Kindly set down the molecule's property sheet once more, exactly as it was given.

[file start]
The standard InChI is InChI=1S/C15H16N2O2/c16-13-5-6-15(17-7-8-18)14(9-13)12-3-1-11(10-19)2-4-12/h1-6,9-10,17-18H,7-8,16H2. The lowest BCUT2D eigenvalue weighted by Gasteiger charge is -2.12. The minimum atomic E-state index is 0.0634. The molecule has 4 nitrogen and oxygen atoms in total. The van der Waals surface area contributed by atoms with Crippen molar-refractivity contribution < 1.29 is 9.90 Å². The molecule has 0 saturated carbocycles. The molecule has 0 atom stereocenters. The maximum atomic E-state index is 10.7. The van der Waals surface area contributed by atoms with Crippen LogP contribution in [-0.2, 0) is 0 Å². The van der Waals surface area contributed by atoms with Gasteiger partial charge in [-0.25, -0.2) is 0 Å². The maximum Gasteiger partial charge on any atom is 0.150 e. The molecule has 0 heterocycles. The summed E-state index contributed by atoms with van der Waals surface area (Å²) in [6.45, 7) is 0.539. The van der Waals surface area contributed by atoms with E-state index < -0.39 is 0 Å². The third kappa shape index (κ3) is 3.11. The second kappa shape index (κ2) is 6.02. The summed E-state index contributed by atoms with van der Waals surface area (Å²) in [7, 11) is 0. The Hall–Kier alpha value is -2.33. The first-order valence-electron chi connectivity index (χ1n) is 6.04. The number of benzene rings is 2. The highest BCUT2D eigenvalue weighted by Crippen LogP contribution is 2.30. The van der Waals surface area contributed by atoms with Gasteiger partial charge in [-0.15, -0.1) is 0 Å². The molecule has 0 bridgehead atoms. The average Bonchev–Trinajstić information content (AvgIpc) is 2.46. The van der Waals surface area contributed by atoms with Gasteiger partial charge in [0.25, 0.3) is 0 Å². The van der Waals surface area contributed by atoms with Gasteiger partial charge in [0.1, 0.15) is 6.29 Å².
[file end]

The standard InChI is InChI=1S/C15H16N2O2/c16-13-5-6-15(17-7-8-18)14(9-13)12-3-1-11(10-19)2-4-12/h1-6,9-10,17-18H,7-8,16H2. The lowest BCUT2D eigenvalue weighted by Gasteiger charge is -2.12. The minimum atomic E-state index is 0.0634. The molecule has 4 nitrogen and oxygen atoms in total. The van der Waals surface area contributed by atoms with Crippen molar-refractivity contribution < 1.29 is 9.90 Å². The molecule has 0 saturated carbocycles. The molecule has 0 atom stereocenters. The maximum atomic E-state index is 10.7. The van der Waals surface area contributed by atoms with Crippen LogP contribution in [-0.2, 0) is 0 Å². The van der Waals surface area contributed by atoms with Gasteiger partial charge in [-0.25, -0.2) is 0 Å². The maximum Gasteiger partial charge on any atom is 0.150 e. The molecule has 0 heterocycles. The summed E-state index contributed by atoms with van der Waals surface area (Å²) in [6.45, 7) is 0.539. The van der Waals surface area contributed by atoms with E-state index < -0.39 is 0 Å². The third kappa shape index (κ3) is 3.11. The second kappa shape index (κ2) is 6.02. The summed E-state index contributed by atoms with van der Waals surface area (Å²) in [7, 11) is 0. The Hall–Kier alpha value is -2.33. The first-order valence-electron chi connectivity index (χ1n) is 6.04. The number of benzene rings is 2. The highest BCUT2D eigenvalue weighted by Crippen LogP contribution is 2.30. The van der Waals surface area contributed by atoms with Gasteiger partial charge in [-0.15, -0.1) is 0 Å². The molecule has 0 bridgehead atoms. The average Bonchev–Trinajstić information content (AvgIpc) is 2.46. The van der Waals surface area contributed by atoms with Gasteiger partial charge in [0.25, 0.3) is 0 Å². The van der Waals surface area contributed by atoms with Gasteiger partial charge in [0.1, 0.15) is 6.29 Å².